Not sure if I know of one, laws can be made draconian to give much harsher sentence to the transgressors, but the issue is not the transgressors, the issue is that these ‘manipulators’ have by definition of law not broken any rules. Yes, we see the fines of Libor and soon Forex, these transgressions are seemingly clear, but what of the raters and the analysts? The issues of data are at the foundation here. That what is raw data and how it becomes processed data is now at the centre of it all. That what is construed to be the creator of waves through analysts, raters and auditors; Auditors collecting the data, analysts to manipulate (which is what they might see as a simple application of personal preference and weighting) and raters to set the pace for investors and shareholders.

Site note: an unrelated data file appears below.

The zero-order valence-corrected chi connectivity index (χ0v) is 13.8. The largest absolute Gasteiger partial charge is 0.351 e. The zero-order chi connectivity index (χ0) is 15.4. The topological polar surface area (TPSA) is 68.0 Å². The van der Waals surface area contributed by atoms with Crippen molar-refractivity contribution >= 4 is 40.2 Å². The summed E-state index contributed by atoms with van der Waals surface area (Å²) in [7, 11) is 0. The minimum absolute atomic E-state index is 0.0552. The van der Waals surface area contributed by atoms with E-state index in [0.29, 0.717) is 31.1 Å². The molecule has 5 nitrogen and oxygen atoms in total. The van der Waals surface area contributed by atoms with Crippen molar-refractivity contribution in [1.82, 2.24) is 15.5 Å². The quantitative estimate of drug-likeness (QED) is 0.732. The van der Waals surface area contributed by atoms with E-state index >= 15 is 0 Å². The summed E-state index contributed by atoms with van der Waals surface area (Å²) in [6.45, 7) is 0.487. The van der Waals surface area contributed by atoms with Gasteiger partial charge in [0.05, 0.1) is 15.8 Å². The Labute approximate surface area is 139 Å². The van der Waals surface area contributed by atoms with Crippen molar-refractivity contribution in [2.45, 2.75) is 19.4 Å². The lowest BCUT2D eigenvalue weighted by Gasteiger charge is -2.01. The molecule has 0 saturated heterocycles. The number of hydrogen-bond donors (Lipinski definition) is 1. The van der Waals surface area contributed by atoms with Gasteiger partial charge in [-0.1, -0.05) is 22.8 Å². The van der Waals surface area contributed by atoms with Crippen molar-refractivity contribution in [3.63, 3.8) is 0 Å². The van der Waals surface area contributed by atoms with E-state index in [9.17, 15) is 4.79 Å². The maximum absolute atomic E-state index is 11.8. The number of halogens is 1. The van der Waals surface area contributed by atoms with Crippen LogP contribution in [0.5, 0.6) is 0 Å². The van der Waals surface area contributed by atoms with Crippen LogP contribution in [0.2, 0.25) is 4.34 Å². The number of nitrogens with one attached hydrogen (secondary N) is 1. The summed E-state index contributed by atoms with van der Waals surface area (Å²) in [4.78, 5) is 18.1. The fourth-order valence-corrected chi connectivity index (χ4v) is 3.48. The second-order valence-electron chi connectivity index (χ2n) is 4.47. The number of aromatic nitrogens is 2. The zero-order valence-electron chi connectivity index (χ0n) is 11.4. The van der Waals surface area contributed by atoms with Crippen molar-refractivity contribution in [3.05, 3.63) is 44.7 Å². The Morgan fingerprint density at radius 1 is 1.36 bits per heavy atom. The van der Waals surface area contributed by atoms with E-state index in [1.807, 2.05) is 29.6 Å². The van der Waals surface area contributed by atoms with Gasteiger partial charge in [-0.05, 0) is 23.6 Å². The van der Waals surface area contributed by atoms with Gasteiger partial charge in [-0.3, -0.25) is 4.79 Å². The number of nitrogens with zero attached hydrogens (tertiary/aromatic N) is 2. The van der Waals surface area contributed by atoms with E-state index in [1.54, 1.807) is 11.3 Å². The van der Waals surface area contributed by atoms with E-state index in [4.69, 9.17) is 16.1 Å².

So tell me, how wrong is MY view and why have these influential cogs not been dealt with through legislation?

 

Leave a comment

Filed under Finance, Law, Media, Politics